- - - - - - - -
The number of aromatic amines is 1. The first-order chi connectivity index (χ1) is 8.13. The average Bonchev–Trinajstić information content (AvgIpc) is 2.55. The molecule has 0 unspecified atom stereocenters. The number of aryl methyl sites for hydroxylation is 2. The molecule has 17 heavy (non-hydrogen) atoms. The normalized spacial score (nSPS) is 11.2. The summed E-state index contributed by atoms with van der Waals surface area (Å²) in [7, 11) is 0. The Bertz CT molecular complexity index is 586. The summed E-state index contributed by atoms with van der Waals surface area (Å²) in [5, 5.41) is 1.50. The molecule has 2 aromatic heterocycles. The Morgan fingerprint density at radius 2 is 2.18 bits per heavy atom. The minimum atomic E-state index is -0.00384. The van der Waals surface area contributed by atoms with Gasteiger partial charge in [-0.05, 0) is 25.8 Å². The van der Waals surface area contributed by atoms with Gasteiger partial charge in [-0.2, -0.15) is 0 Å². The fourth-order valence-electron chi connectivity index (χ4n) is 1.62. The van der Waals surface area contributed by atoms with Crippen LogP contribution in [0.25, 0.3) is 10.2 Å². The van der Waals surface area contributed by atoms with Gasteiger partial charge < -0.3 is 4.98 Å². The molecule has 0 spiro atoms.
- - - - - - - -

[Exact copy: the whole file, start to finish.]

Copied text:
The number of aromatic amines is 1. The first-order chi connectivity index (χ1) is 8.13. The average Bonchev–Trinajstić information content (AvgIpc) is 2.55. The molecule has 0 unspecified atom stereocenters. The number of aryl methyl sites for hydroxylation is 2. The molecule has 17 heavy (non-hydrogen) atoms. The normalized spacial score (nSPS) is 11.2. The summed E-state index contributed by atoms with van der Waals surface area (Å²) in [7, 11) is 0. The Bertz CT molecular complexity index is 586. The summed E-state index contributed by atoms with van der Waals surface area (Å²) in [5, 5.41) is 1.50. The molecule has 2 aromatic heterocycles. The Morgan fingerprint density at radius 2 is 2.18 bits per heavy atom. The minimum atomic E-state index is -0.00384. The van der Waals surface area contributed by atoms with Gasteiger partial charge in [-0.05, 0) is 25.8 Å². The van der Waals surface area contributed by atoms with Gasteiger partial charge in [-0.2, -0.15) is 0 Å². The fourth-order valence-electron chi connectivity index (χ4n) is 1.62. The van der Waals surface area contributed by atoms with Crippen LogP contribution in [0.25, 0.3) is 10.2 Å². The van der Waals surface area contributed by atoms with Gasteiger partial charge < -0.3 is 4.98 Å². The molecule has 0 spiro atoms.